Martin Scorsese does not like Rebecca (1940). Well, that’s not entirely true.
In Hitchcock/Truffaut (2015), he talks of the Hitchcock films he rewatches, those, like Vertigo (1958), that cast plot aside and deal more with character. In other words, those most like the films of Martin Scorsese. He names Rebecca as one of the films he used to watch, but, after many viewings, grew tiresome because of its reliance on plot. (He and I will have to agree to disagree on that point.)
But, there is one moment he still finds interesting: “that scene with Mrs. Danvers in the bedroom.” How could you not? It may be my favorite moment in all of Hitchcock. In Hitchcock/Truffaut, James Gray cites the moment in Vertigo when Kim Novak comes out of the bathroom as the greatest moment in the history of cinema. In a video essay published on this website, I’ve argued that the former is a precursor to the latter.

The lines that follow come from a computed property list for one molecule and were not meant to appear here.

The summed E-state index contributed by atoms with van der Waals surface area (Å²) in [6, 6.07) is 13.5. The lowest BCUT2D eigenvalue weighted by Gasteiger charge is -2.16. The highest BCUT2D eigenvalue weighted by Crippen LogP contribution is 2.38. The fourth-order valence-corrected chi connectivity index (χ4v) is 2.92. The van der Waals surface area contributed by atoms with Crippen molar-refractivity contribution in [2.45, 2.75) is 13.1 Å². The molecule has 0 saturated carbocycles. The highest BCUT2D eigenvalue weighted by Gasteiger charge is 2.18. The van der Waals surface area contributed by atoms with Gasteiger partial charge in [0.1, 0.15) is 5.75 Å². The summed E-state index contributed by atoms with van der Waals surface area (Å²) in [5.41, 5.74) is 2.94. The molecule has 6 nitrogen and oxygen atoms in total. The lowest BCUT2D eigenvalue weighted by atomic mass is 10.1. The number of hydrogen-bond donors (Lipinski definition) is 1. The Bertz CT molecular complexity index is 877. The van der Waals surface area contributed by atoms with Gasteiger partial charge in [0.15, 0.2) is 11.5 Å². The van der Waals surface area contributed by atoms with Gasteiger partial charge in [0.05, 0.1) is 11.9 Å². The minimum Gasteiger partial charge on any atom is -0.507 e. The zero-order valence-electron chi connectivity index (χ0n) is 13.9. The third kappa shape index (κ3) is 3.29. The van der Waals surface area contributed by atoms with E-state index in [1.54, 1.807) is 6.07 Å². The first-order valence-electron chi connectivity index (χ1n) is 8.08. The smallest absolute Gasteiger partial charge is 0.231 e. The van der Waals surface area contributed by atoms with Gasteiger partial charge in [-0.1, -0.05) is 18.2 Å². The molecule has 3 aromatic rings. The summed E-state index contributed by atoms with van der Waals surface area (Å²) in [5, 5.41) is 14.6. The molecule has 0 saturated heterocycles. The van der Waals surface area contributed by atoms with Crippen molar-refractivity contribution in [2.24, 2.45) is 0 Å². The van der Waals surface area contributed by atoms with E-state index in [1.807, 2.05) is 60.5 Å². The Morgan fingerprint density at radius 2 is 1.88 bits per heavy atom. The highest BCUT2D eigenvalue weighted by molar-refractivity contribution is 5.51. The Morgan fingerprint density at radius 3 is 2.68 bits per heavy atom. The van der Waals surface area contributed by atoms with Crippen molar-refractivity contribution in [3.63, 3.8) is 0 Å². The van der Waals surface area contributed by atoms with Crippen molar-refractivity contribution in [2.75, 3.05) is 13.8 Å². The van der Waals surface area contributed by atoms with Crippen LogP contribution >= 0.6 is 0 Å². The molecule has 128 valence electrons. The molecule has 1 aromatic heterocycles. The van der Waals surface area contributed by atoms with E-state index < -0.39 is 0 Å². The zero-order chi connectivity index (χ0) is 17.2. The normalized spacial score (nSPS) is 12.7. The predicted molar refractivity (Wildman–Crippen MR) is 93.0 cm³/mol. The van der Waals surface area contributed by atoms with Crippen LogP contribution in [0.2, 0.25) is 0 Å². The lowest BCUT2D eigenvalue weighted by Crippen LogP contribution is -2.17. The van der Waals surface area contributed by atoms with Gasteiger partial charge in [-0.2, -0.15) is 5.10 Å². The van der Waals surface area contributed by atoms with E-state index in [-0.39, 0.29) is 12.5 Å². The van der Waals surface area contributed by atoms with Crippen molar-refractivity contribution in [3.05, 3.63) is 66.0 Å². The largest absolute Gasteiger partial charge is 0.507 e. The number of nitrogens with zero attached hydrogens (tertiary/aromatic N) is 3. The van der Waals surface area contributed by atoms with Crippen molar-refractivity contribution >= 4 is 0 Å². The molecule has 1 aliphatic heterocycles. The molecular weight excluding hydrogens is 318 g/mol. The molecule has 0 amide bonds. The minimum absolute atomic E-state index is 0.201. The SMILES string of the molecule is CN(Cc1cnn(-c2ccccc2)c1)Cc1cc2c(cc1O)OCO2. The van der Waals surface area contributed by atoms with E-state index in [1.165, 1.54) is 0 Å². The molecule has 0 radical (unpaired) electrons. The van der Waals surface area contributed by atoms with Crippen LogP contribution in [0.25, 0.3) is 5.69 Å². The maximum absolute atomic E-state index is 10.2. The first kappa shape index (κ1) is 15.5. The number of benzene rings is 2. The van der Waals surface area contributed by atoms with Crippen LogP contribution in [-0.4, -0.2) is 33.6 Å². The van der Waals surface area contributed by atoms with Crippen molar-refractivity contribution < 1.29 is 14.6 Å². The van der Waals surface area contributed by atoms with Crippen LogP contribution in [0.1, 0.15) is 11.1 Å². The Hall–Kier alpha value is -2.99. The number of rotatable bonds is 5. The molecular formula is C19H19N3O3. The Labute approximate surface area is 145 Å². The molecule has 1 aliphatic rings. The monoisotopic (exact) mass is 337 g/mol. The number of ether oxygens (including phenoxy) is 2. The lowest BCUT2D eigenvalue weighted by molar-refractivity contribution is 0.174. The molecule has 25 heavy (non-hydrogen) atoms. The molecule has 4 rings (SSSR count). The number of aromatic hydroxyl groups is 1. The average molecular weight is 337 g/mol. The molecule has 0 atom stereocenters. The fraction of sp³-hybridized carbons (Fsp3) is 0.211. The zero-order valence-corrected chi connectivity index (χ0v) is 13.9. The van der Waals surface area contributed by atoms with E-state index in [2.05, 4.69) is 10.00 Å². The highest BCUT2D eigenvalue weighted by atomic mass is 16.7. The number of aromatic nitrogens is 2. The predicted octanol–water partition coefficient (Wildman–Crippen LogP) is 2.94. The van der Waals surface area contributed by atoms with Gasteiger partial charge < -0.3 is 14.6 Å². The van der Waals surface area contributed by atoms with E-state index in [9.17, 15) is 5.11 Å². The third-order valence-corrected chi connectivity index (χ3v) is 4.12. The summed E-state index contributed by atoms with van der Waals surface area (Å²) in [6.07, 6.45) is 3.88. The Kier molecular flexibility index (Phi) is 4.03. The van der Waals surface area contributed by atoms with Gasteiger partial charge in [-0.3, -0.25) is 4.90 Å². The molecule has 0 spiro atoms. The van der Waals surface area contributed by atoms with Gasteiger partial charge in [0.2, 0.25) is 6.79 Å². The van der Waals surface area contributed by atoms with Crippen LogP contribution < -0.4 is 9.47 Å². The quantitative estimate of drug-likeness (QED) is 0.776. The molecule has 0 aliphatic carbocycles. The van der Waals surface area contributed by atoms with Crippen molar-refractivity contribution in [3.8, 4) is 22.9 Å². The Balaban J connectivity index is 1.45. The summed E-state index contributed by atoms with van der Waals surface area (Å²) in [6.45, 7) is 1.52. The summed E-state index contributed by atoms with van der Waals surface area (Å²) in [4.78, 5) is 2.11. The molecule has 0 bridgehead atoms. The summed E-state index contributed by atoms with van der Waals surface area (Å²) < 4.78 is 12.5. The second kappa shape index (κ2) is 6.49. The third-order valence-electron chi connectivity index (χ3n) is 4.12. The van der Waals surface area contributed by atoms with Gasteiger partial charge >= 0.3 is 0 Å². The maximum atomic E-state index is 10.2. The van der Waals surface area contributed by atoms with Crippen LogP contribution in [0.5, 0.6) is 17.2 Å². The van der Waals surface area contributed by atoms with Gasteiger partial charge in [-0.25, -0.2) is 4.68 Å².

It is one of Rebecca’s most Hitchcockian moments, which leads us to the passage:
F.T. . . . anyway, her relationship with the housekeeper, Mrs. Danvers, was something new in your work. And it reappears time and again later on, not only in the scenarios, but even visually: two faces, one dead-still, as if petrified by fear of the other; the victim and the tormentor framed in the same image.
A.H. Precisely. In Rebecca I did that very deliberately.
(Chapter 6, Page 129)